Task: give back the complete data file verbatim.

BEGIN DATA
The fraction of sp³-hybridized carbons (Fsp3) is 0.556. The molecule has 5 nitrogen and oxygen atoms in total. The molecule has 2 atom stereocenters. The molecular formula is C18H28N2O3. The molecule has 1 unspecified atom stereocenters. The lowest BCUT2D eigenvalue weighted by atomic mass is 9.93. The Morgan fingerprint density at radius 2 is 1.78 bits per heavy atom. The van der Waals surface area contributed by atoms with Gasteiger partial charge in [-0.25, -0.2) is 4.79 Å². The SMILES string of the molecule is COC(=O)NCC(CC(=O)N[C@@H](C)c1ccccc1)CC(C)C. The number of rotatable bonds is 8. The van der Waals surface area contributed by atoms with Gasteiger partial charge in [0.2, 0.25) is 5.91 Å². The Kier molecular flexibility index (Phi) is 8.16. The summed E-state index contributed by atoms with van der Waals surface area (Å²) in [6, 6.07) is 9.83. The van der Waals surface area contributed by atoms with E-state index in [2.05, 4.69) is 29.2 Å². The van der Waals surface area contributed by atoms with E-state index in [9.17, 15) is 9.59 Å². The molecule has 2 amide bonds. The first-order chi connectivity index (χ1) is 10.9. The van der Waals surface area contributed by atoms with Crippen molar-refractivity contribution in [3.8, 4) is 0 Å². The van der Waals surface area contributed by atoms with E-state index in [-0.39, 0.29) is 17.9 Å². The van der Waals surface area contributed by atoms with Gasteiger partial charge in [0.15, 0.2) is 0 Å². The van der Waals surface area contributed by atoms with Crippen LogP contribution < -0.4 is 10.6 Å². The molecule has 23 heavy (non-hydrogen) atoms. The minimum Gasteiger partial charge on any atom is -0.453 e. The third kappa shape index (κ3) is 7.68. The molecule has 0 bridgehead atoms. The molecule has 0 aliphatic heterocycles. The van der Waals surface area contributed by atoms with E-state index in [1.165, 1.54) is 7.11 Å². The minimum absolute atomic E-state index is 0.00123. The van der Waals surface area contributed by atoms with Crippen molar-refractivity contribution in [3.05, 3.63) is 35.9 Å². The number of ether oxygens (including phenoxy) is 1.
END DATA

The fraction of sp³-hybridized carbons (Fsp3) is 0.556. The molecule has 5 nitrogen and oxygen atoms in total. The molecule has 2 atom stereocenters. The molecular formula is C18H28N2O3. The molecule has 1 unspecified atom stereocenters. The lowest BCUT2D eigenvalue weighted by atomic mass is 9.93. The Morgan fingerprint density at radius 2 is 1.78 bits per heavy atom. The van der Waals surface area contributed by atoms with Gasteiger partial charge in [-0.25, -0.2) is 4.79 Å². The SMILES string of the molecule is COC(=O)NCC(CC(=O)N[C@@H](C)c1ccccc1)CC(C)C. The number of rotatable bonds is 8. The van der Waals surface area contributed by atoms with Gasteiger partial charge in [0.2, 0.25) is 5.91 Å². The Kier molecular flexibility index (Phi) is 8.16. The summed E-state index contributed by atoms with van der Waals surface area (Å²) in [6, 6.07) is 9.83. The van der Waals surface area contributed by atoms with E-state index in [2.05, 4.69) is 29.2 Å². The van der Waals surface area contributed by atoms with E-state index in [9.17, 15) is 9.59 Å². The molecule has 2 amide bonds. The first-order chi connectivity index (χ1) is 10.9. The van der Waals surface area contributed by atoms with Crippen molar-refractivity contribution in [3.8, 4) is 0 Å². The van der Waals surface area contributed by atoms with E-state index in [-0.39, 0.29) is 17.9 Å². The van der Waals surface area contributed by atoms with Gasteiger partial charge in [0.15, 0.2) is 0 Å². The van der Waals surface area contributed by atoms with Crippen LogP contribution < -0.4 is 10.6 Å². The molecule has 23 heavy (non-hydrogen) atoms. The minimum Gasteiger partial charge on any atom is -0.453 e. The third kappa shape index (κ3) is 7.68. The molecule has 0 bridgehead atoms. The molecule has 0 aliphatic heterocycles. The van der Waals surface area contributed by atoms with E-state index in [1.165, 1.54) is 7.11 Å². The minimum absolute atomic E-state index is 0.00123. The van der Waals surface area contributed by atoms with Crippen molar-refractivity contribution in [3.05, 3.63) is 35.9 Å². The number of ether oxygens (including phenoxy) is 1.